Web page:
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NLRB Clears Path for Union Representation Without an Employee Vote

By: Brian Woolley

Submitted by Firm:
Lathrop GPM LLP - Kansas
Firm Contacts:
Bridget Romero, Rosalee McNamara
Article Type:
Legal Update

For decades, the National Labor Relations Board (“NLRB”) has found that secret ballot elections are the best method for determining whether workers want to be represented by a union. A recent memo from the NLRB General Counsel, however, makes it clear that the current Board is intent on making it much easier for unions to win the right to representation without a vote of the employees. The memo, GC 24-01 (issued November 2), explains the Board’s approach following this summer’s decision in the case of Cemex Construction Materials Pacific and International Brotherhood of Teamsters, 372 NLRB No. 130 (8/25/23). One aspect is particularly troubling for employers.

Under current practice, if an employer commits an unfair labor practice during an election campaign, the most likely remedy (if the union did not win the election) is a re-run election. However, if the violation is particularly egregious, the Board will issue a bargaining order, which grants the union the right to represent the employees even though they did not win the election. After Cemex, as explained in the GC memo, any violation by the employer during the campaign will automatically result in a bargaining order in favor of the union so long as the union can show that a majority of the employees signed a card or petition in favor of the union. The GC memo endorses this position regardless of the nature or severity of the violation. Moreover, equating a signature on a card or petition with unequivocal support for a union would seem to be a leap of faith—anecdotally, employees sign such documents for many reasons, including peer pressure, and may very well have a change of heart after learning more about working in a union shop. Regardless, the process endorsed in the GC memo will certainly make it easier for unions to win the right to represent employees who don’t have a chance to vote on whether that is actually what they want.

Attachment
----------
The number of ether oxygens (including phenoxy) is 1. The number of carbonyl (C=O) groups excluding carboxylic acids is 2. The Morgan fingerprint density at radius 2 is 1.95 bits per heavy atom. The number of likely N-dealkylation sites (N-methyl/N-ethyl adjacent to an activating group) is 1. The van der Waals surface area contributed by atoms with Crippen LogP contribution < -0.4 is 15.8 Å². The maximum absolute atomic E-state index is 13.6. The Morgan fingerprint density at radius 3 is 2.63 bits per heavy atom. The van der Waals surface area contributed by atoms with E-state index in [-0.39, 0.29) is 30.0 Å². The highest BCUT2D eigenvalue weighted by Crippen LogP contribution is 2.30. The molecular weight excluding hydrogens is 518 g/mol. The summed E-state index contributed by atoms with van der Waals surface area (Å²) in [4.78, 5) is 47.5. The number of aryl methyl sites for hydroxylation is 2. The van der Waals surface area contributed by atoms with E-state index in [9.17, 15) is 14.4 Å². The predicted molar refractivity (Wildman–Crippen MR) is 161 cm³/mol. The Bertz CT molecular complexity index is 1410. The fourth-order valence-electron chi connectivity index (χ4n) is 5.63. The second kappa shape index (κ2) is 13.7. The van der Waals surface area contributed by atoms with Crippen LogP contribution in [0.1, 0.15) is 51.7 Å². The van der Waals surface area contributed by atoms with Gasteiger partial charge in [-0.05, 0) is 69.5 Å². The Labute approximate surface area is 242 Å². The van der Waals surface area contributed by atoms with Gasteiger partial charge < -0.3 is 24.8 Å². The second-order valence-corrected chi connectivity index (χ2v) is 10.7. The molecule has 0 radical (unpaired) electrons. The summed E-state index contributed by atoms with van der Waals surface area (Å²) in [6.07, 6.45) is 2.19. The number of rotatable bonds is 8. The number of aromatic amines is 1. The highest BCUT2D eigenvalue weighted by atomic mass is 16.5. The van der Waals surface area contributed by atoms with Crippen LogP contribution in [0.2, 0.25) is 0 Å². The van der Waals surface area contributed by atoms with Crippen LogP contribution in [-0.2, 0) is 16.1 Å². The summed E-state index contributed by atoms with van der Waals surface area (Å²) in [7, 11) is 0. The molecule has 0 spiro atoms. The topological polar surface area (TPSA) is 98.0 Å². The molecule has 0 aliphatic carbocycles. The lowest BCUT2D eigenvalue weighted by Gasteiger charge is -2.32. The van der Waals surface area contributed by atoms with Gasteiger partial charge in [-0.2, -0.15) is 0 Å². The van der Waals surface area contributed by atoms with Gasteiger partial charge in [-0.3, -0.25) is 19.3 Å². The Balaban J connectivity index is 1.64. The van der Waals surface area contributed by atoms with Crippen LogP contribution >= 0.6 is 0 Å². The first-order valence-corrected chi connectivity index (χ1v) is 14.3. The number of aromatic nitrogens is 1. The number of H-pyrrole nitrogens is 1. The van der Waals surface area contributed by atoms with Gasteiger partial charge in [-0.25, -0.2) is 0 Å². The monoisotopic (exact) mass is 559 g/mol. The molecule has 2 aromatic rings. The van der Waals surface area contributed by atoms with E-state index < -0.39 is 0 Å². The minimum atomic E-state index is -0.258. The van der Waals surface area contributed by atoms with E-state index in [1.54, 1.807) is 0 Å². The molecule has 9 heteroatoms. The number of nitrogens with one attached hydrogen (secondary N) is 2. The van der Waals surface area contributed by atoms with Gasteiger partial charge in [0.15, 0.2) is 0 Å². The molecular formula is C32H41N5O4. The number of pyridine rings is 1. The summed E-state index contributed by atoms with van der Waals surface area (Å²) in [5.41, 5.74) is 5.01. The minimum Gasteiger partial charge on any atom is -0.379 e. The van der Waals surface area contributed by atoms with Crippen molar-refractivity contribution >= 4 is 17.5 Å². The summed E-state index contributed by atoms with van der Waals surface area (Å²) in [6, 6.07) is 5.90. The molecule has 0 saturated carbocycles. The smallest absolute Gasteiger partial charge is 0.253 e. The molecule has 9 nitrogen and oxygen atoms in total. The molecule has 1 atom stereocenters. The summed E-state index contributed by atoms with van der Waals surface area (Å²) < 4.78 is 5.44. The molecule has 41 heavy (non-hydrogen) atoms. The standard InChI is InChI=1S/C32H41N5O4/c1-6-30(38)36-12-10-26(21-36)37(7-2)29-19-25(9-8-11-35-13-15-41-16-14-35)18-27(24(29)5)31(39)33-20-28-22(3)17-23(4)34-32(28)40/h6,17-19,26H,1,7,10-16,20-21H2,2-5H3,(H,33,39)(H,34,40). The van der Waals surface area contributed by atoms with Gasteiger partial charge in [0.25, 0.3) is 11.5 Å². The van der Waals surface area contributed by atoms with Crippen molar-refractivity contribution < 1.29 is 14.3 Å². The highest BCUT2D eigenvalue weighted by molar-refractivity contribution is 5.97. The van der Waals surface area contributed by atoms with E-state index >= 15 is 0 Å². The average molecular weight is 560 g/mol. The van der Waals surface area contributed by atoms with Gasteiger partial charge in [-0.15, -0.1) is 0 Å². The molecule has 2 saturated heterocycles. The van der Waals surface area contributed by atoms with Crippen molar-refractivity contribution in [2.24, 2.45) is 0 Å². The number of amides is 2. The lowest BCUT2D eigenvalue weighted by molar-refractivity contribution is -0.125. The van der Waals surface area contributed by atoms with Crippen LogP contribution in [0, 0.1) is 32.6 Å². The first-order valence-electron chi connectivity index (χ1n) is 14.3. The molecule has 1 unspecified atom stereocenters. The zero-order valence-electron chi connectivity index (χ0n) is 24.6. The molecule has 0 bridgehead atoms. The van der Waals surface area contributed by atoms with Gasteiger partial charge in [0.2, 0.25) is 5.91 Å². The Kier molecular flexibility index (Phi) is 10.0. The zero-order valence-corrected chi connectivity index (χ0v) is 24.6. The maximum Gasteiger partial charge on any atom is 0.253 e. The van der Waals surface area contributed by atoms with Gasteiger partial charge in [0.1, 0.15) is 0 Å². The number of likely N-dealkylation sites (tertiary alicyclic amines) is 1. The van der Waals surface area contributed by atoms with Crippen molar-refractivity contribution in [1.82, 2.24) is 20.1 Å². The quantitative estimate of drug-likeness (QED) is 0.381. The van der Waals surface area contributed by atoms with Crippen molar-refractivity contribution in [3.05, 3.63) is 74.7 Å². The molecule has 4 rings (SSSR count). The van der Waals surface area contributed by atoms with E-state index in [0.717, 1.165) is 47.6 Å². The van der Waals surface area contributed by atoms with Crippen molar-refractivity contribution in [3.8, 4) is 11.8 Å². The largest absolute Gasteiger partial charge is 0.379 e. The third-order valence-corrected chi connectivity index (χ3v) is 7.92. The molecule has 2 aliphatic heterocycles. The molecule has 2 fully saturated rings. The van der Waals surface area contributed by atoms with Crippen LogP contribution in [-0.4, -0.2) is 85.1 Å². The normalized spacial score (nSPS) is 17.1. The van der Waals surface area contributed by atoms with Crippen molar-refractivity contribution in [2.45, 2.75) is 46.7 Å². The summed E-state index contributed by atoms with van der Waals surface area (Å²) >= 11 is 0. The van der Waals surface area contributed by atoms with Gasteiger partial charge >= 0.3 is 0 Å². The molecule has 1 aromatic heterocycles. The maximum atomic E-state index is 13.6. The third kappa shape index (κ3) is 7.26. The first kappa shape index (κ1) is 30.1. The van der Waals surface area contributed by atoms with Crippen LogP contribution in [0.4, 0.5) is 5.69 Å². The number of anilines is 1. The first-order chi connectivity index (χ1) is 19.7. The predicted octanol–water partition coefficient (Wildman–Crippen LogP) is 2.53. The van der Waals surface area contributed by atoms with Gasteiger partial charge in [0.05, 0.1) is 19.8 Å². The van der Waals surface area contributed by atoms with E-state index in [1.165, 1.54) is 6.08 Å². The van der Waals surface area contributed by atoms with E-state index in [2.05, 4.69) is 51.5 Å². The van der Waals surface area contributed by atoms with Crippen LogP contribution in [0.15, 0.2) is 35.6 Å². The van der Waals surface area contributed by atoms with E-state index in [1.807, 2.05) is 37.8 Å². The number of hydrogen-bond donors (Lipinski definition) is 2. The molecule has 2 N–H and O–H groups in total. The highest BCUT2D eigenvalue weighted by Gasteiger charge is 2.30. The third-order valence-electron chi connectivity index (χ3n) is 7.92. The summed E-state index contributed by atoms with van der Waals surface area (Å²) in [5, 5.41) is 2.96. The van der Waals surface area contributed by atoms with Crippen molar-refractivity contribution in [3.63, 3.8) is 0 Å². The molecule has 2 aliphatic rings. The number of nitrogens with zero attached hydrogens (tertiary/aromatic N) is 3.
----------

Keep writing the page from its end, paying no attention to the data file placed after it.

With an employer facing such a drastic penalty for even a minor violation, employers must pay attention to their pay, benefits and management practices, to reduce the chance that a union would find the employer a likely target. And in the event there is a campaign, the employer must thoroughly train all its managers on the applicable rules to have any chance of avoiding this draconian result.